With the student debt crisis ballooning, virtually all of the declared Democratic presidential candidates have embraced “free college” plans, but the wide range of potential policy prescriptions demonstrates the complexity of the issue, The Atlantic reports.
“‘Free college’ is a catchall term for a range of college-affordability plans,” The Atlantic notes, including “tuition-free” programs, in which the school or government covers tuition but no other expenses, and “debt-free” programs, which aim to ensure that all expenses are covered. And within those broad categories, there are variations related to income caps for eligibility, merit requirements, and when government coverage kicks in (e.g., before or after Pell Grants).
Harris’s evolution reflects broader change in the party
In January, Sen. Kamala Harris (D-Calif.) announced her support for debt-free college, a step beyond a statement earlier in the month supporting tuition-free college for all. During her 2016 campaign for Senate, her proposal was more modest: tuition-free community college for all and tuition-free four-year college for families with annual incomes below $140,000.
These changes in Harris’s position are in line with the Democratic party’s significant evolution on the issue of college affordability in the last decade-plus. In 2008, candidates offered “piecemeal” proposals relying on tax credits, expansion of grant eligibility, and national service to offset costs. President Barack Obama expressed support for free community college in 2015, and during the 2016 presidential campaign Sen. Bernie Sanders (I-Vt.) endorsed tuition-free college, a position Hillary Clinton eventually adopted, as well.
In the 2020 race, virtually all of the declared Democratic candidates have expressed support for free college, in some cases as co-sponsors of debt-free college legislation.
‘Progressive candidates need to be talking about debt-free college’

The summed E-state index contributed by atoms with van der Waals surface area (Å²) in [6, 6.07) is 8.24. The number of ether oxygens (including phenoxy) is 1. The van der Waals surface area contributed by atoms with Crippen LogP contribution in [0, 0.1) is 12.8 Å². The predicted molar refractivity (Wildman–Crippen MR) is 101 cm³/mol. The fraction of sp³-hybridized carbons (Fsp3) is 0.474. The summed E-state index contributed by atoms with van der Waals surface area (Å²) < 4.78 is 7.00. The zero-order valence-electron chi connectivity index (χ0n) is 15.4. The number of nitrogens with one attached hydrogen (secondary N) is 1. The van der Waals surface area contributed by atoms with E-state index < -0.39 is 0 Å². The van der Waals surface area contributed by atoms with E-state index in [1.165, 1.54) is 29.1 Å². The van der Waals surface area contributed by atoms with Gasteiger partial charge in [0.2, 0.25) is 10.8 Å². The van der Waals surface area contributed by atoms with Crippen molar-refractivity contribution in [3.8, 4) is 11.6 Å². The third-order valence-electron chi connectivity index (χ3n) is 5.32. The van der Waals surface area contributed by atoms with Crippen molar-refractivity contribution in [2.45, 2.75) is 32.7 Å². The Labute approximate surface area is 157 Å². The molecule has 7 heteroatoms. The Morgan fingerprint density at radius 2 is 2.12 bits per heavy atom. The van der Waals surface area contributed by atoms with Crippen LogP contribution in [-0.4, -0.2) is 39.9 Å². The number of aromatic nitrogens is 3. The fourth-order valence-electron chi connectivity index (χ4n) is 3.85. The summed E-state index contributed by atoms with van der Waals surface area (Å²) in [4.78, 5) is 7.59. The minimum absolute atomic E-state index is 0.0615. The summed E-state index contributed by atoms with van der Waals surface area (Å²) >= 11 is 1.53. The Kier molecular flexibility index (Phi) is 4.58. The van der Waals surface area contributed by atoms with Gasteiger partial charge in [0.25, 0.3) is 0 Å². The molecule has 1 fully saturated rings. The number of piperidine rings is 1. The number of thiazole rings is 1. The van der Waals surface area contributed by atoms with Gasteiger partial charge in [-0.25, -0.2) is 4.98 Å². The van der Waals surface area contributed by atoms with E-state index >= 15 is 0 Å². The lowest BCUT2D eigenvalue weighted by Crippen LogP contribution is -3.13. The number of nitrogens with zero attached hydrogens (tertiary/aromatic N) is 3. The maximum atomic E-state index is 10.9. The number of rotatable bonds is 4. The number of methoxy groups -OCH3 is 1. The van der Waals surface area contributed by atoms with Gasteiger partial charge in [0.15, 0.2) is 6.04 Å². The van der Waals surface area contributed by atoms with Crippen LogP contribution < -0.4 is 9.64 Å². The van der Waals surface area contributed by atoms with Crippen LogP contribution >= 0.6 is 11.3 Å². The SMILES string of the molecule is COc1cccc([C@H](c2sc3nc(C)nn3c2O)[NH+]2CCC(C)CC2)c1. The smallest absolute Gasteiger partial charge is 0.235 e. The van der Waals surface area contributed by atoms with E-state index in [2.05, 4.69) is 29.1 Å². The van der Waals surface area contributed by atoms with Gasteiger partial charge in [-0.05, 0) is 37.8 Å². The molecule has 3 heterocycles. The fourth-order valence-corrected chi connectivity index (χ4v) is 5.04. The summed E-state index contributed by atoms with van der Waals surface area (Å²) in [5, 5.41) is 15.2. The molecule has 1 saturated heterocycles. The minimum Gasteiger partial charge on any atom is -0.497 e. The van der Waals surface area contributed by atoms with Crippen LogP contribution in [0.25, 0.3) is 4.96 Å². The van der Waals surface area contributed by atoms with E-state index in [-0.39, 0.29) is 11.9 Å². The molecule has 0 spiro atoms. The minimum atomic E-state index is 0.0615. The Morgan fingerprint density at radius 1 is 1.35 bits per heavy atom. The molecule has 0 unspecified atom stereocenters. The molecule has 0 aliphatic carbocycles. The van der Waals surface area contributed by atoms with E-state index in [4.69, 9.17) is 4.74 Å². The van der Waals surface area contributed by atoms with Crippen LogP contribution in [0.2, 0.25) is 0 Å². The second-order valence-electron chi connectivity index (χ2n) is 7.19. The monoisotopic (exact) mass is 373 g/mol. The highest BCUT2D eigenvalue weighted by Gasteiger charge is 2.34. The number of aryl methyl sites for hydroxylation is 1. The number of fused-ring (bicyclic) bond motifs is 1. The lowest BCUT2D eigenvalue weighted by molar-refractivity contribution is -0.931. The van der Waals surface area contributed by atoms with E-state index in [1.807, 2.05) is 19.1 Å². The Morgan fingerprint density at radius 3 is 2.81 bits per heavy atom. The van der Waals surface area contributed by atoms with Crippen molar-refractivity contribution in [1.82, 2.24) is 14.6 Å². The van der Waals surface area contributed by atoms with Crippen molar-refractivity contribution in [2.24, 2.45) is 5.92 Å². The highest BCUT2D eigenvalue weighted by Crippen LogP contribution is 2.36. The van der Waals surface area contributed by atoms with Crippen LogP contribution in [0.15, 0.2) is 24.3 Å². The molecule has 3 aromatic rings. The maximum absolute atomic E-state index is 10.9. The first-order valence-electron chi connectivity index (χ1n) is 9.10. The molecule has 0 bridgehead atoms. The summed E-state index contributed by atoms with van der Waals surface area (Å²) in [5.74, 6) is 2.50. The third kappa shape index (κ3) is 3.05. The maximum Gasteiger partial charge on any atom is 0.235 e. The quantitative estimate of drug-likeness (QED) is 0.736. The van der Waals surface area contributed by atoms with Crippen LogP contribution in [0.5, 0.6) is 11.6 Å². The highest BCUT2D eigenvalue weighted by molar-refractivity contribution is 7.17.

Many advocates are encouraging candidates to embrace debt-free college, specifically, noting that tuition-free programs can still saddle students–especially lower-income students–with significant debt as they seek to cover living expenses.
“There is a lot of flexibility on policy design” when it comes to the debt-free approach, according to Mark Huelsman, policy director of the liberal think tank Demos. For example, the federal government could provide incentives to state governments to invest in debt-free programs, or it could combine expansion of Pell Grant eligibility with subsidization of debt-free programs at HBCUs and other schools that support large numbers of low-income students, The Atlantic notes.
Addressing the existing student debt crisis
Even as they’re discussing free college for future students, Democratic presidential candidates are also proposing ways to address the existing education debt crisis faced by 45 million people.
In 2017, Sanders authored—and a number of other candidates in the Senate co-sponsored—legislation that would have reduced student debt rates and allowed current debt-holders to refinance at lower rates. Other potential solutions include income-based repayment, in which borrowers repay lower amounts according to their income, and relief for borrowers who have been defrauded by their schools.